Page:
Catching up on my summer magazine reading, I just read the July 2015 editor’s comment from Wired Magazine. Mastering the Work-Life Mix, by Scott Dadich, showed a perspective on an aspect of the current work environment that I had been grappling with for a while. To paraphrase, after being given a promotion during a lunch meeting, Dadich was told by his boss that;
This job will become you, and you will become this job. I will expect you to always answer the phone when I call, and I will expect you to always behave in a manner befitting your position. Always.
His boss was challenging the idea of separating work life from personal life. Many cringe at the thought of work-life overlap, but Dadich notes that the overlap is one of the main differences between a career and a job. A career often requires stretching beyond the 8 hour workday. Agonizing over keeping our current work and personal selves separate is not only stressful, but unattainable. And this blurring between our different roles is only likely to become more pronounced with new technologies allowing us to become more available and productive.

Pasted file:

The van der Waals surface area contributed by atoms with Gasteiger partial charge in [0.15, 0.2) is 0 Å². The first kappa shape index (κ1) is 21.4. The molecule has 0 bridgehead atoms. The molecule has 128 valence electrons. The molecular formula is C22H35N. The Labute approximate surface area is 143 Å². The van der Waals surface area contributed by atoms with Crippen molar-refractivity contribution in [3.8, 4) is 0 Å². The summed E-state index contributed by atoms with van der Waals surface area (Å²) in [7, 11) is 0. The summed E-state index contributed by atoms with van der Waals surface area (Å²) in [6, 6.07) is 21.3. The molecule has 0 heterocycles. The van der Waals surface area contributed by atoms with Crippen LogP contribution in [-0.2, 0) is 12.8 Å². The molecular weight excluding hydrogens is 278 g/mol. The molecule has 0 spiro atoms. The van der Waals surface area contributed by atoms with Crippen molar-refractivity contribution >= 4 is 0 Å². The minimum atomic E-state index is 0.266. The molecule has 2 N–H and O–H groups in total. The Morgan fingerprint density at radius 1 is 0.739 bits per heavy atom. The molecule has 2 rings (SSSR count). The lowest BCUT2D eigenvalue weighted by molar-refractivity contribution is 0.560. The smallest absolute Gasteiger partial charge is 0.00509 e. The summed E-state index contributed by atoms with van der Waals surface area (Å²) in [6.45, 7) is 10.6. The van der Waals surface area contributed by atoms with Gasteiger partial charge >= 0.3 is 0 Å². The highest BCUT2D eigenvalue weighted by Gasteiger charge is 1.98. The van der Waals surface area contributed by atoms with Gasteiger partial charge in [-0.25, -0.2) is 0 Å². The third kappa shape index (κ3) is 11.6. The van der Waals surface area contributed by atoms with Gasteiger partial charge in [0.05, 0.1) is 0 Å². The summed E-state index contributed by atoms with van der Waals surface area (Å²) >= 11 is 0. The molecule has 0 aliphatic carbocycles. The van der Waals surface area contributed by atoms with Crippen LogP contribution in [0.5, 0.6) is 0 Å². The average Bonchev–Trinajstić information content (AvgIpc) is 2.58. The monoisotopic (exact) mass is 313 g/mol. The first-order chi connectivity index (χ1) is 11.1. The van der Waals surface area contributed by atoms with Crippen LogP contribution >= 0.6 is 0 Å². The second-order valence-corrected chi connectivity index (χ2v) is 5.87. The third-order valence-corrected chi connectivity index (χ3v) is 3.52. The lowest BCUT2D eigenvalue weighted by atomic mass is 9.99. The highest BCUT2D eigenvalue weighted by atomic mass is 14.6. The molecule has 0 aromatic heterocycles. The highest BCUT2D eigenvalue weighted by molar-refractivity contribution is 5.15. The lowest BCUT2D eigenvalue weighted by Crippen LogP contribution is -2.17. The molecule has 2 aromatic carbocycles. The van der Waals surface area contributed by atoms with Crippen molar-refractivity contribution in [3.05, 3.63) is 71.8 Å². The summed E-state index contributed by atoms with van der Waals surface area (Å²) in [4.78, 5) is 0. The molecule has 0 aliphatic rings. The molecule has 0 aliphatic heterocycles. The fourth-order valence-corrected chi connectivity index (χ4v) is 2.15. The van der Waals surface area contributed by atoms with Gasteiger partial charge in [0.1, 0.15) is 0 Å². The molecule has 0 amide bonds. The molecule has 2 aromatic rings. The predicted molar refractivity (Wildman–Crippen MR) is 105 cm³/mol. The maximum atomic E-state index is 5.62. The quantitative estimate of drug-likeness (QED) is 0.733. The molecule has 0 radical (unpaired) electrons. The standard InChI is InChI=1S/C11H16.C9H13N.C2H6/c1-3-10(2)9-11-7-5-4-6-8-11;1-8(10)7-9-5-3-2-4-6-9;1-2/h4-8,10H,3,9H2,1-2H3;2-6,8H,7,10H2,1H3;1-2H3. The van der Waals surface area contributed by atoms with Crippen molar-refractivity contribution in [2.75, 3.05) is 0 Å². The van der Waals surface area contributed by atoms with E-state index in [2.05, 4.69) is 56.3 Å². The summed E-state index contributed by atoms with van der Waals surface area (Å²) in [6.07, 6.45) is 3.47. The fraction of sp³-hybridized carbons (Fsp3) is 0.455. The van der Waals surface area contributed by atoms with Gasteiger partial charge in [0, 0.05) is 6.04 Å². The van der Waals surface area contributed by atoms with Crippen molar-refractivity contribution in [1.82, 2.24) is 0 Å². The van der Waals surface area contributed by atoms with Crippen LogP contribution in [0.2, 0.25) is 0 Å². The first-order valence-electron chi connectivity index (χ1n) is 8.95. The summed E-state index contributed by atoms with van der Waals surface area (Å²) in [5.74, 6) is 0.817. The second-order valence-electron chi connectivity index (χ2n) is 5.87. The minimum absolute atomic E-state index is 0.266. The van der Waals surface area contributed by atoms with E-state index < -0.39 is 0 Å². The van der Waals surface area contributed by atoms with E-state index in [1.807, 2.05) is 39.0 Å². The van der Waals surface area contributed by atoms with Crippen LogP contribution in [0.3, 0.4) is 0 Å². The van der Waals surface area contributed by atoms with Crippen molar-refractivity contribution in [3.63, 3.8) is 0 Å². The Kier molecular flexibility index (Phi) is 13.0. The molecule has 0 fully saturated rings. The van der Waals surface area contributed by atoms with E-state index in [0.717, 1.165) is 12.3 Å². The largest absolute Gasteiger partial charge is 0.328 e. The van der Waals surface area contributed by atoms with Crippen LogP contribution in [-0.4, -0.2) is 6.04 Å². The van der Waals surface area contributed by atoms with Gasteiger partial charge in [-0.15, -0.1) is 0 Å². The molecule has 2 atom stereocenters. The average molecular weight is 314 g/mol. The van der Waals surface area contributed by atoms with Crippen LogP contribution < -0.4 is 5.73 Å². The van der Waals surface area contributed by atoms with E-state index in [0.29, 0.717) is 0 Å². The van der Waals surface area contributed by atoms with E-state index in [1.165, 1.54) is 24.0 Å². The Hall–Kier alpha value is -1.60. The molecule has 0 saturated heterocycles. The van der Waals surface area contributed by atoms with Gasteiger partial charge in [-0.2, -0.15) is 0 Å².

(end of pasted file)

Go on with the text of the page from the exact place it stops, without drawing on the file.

And it goes both ways. Of course we need time to re-charge, escape, and re-invent ourselves, but that doesn’t mean that we only do that on holiday. Work can also be a time to explore options that benefit ourselves more than the organization for whom we work. Taking the time to connect, play, network, rest, and challenge ourselves is often encouraged while at the place of employment. The only metric being that the tasks get completed.
The best organizations know this, however, many of us spend far too long trying to define the work life balance and the truth is, there is no easy and complete definition. We all have to manage our time on our own by being as flexible as we can. Using the phrase Work-Life Mix might help us acknowledge that need for flexibility.
Note: I wrote this post on a weekend return flight from a conference - the mix in action.